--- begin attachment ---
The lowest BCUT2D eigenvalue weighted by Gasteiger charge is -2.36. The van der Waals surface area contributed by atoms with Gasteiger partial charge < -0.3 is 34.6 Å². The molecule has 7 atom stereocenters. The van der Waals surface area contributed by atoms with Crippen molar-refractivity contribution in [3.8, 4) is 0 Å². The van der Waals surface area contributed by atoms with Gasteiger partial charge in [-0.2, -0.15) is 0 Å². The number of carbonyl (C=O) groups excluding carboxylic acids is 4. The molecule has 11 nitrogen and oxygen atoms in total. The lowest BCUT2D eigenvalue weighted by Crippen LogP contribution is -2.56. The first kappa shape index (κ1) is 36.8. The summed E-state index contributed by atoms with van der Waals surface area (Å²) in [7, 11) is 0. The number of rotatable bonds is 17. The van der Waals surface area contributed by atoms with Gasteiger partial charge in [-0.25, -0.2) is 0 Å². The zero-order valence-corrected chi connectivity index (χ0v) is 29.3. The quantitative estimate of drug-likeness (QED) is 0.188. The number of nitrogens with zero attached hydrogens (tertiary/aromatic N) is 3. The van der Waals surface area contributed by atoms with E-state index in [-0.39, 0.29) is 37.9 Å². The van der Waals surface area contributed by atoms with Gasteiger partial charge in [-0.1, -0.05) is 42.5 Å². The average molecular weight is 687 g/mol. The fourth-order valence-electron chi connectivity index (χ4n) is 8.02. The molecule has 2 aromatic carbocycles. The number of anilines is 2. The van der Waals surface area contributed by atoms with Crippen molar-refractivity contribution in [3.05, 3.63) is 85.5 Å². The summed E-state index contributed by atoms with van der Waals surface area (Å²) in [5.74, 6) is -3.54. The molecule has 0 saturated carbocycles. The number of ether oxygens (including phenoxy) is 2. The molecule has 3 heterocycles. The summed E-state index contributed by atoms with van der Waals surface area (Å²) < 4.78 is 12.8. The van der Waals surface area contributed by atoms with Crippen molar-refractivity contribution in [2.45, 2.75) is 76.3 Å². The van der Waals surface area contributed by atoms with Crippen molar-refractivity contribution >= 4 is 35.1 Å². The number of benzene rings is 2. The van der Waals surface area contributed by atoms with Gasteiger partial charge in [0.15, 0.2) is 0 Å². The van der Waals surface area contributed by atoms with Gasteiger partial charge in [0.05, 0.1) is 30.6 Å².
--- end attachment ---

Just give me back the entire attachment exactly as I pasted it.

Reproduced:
The lowest BCUT2D eigenvalue weighted by Gasteiger charge is -2.36. The van der Waals surface area contributed by atoms with Gasteiger partial charge < -0.3 is 34.6 Å². The molecule has 7 atom stereocenters. The van der Waals surface area contributed by atoms with Crippen molar-refractivity contribution in [3.8, 4) is 0 Å². The van der Waals surface area contributed by atoms with Gasteiger partial charge in [-0.2, -0.15) is 0 Å². The number of carbonyl (C=O) groups excluding carboxylic acids is 4. The molecule has 11 nitrogen and oxygen atoms in total. The lowest BCUT2D eigenvalue weighted by Crippen LogP contribution is -2.56. The first kappa shape index (κ1) is 36.8. The summed E-state index contributed by atoms with van der Waals surface area (Å²) in [7, 11) is 0. The number of rotatable bonds is 17. The van der Waals surface area contributed by atoms with Gasteiger partial charge in [-0.25, -0.2) is 0 Å². The zero-order valence-corrected chi connectivity index (χ0v) is 29.3. The quantitative estimate of drug-likeness (QED) is 0.188. The number of nitrogens with zero attached hydrogens (tertiary/aromatic N) is 3. The van der Waals surface area contributed by atoms with E-state index in [-0.39, 0.29) is 37.9 Å². The van der Waals surface area contributed by atoms with Gasteiger partial charge in [-0.1, -0.05) is 42.5 Å². The average molecular weight is 687 g/mol. The fourth-order valence-electron chi connectivity index (χ4n) is 8.02. The molecule has 2 aromatic carbocycles. The number of anilines is 2. The van der Waals surface area contributed by atoms with Crippen molar-refractivity contribution in [3.05, 3.63) is 85.5 Å². The summed E-state index contributed by atoms with van der Waals surface area (Å²) in [5.74, 6) is -3.54. The molecule has 0 saturated carbocycles. The number of ether oxygens (including phenoxy) is 2. The molecule has 3 heterocycles. The summed E-state index contributed by atoms with van der Waals surface area (Å²) < 4.78 is 12.8. The van der Waals surface area contributed by atoms with Crippen molar-refractivity contribution in [2.45, 2.75) is 76.3 Å². The van der Waals surface area contributed by atoms with Crippen molar-refractivity contribution >= 4 is 35.1 Å². The number of benzene rings is 2. The van der Waals surface area contributed by atoms with Gasteiger partial charge in [0.15, 0.2) is 0 Å². The van der Waals surface area contributed by atoms with Gasteiger partial charge in [0.05, 0.1) is 30.6 Å².